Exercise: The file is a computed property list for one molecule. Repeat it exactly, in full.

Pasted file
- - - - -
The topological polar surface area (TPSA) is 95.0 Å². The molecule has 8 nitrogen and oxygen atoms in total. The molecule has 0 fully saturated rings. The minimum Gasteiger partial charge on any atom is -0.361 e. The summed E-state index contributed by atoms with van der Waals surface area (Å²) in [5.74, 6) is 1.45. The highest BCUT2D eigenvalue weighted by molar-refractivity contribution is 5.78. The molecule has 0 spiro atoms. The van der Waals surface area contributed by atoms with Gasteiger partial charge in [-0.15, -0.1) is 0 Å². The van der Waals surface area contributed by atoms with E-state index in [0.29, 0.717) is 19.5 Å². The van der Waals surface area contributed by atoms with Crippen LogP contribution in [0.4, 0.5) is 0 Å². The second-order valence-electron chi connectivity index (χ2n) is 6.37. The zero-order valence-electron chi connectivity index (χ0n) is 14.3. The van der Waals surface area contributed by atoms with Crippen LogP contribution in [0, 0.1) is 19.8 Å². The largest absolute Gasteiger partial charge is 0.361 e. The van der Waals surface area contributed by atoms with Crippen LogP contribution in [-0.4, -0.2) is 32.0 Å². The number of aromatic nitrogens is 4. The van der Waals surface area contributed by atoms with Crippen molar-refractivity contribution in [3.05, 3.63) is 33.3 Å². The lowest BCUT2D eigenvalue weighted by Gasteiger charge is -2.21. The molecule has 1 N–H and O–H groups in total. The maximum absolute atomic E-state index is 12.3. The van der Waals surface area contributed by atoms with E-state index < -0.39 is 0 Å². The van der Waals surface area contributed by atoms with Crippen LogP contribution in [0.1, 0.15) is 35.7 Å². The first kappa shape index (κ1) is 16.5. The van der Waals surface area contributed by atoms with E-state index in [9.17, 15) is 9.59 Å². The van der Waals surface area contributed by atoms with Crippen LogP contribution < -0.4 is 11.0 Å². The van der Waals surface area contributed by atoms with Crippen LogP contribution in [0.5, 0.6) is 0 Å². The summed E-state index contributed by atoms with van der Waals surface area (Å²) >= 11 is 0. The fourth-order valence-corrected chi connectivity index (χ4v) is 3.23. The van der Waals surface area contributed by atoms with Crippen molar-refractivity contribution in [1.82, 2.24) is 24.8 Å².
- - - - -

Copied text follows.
The topological polar surface area (TPSA) is 95.0 Å². The molecule has 8 nitrogen and oxygen atoms in total. The molecule has 0 fully saturated rings. The minimum Gasteiger partial charge on any atom is -0.361 e. The summed E-state index contributed by atoms with van der Waals surface area (Å²) in [5.74, 6) is 1.45. The highest BCUT2D eigenvalue weighted by molar-refractivity contribution is 5.78. The molecule has 0 spiro atoms. The van der Waals surface area contributed by atoms with Gasteiger partial charge in [-0.15, -0.1) is 0 Å². The van der Waals surface area contributed by atoms with E-state index in [0.29, 0.717) is 19.5 Å². The van der Waals surface area contributed by atoms with Crippen LogP contribution in [0.4, 0.5) is 0 Å². The second-order valence-electron chi connectivity index (χ2n) is 6.37. The zero-order valence-electron chi connectivity index (χ0n) is 14.3. The van der Waals surface area contributed by atoms with Crippen LogP contribution in [0, 0.1) is 19.8 Å². The largest absolute Gasteiger partial charge is 0.361 e. The van der Waals surface area contributed by atoms with Crippen LogP contribution in [-0.4, -0.2) is 32.0 Å². The number of aromatic nitrogens is 4. The van der Waals surface area contributed by atoms with Crippen molar-refractivity contribution in [3.05, 3.63) is 33.3 Å². The lowest BCUT2D eigenvalue weighted by Gasteiger charge is -2.21. The molecule has 1 N–H and O–H groups in total. The maximum absolute atomic E-state index is 12.3. The van der Waals surface area contributed by atoms with E-state index < -0.39 is 0 Å². The van der Waals surface area contributed by atoms with Crippen LogP contribution in [0.1, 0.15) is 35.7 Å². The first kappa shape index (κ1) is 16.5. The van der Waals surface area contributed by atoms with E-state index in [9.17, 15) is 9.59 Å². The van der Waals surface area contributed by atoms with Crippen LogP contribution < -0.4 is 11.0 Å². The van der Waals surface area contributed by atoms with Crippen LogP contribution in [0.5, 0.6) is 0 Å². The summed E-state index contributed by atoms with van der Waals surface area (Å²) >= 11 is 0. The fourth-order valence-corrected chi connectivity index (χ4v) is 3.23. The van der Waals surface area contributed by atoms with Crippen molar-refractivity contribution in [1.82, 2.24) is 24.8 Å².